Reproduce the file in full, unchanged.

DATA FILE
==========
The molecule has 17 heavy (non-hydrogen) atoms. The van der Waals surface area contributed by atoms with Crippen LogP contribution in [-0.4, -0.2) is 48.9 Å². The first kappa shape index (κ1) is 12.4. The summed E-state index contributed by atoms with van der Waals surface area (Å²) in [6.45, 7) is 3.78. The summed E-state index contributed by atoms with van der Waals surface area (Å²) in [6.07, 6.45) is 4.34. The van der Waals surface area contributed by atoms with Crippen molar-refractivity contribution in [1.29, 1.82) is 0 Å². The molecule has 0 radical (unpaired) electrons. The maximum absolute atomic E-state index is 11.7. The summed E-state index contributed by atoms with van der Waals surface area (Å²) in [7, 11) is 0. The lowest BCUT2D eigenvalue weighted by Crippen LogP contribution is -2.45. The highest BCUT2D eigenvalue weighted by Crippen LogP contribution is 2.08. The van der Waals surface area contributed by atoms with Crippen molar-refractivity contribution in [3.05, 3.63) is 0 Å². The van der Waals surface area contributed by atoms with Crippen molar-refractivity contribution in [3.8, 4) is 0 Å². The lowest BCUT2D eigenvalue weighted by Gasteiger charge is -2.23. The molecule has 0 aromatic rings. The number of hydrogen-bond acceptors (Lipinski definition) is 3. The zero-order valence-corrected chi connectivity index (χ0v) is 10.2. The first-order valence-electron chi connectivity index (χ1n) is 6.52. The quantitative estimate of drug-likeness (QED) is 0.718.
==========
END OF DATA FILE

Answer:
The molecule has 17 heavy (non-hydrogen) atoms. The van der Waals surface area contributed by atoms with Crippen LogP contribution in [-0.4, -0.2) is 48.9 Å². The first kappa shape index (κ1) is 12.4. The summed E-state index contributed by atoms with van der Waals surface area (Å²) in [6.45, 7) is 3.78. The summed E-state index contributed by atoms with van der Waals surface area (Å²) in [6.07, 6.45) is 4.34. The van der Waals surface area contributed by atoms with Crippen molar-refractivity contribution in [1.29, 1.82) is 0 Å². The molecule has 0 radical (unpaired) electrons. The maximum absolute atomic E-state index is 11.7. The summed E-state index contributed by atoms with van der Waals surface area (Å²) in [7, 11) is 0. The lowest BCUT2D eigenvalue weighted by Crippen LogP contribution is -2.45. The highest BCUT2D eigenvalue weighted by Crippen LogP contribution is 2.08. The van der Waals surface area contributed by atoms with Crippen molar-refractivity contribution in [3.05, 3.63) is 0 Å². The van der Waals surface area contributed by atoms with Crippen molar-refractivity contribution in [3.8, 4) is 0 Å². The lowest BCUT2D eigenvalue weighted by Gasteiger charge is -2.23. The molecule has 0 aromatic rings. The number of hydrogen-bond acceptors (Lipinski definition) is 3. The zero-order valence-corrected chi connectivity index (χ0v) is 10.2. The first-order valence-electron chi connectivity index (χ1n) is 6.52. The quantitative estimate of drug-likeness (QED) is 0.718.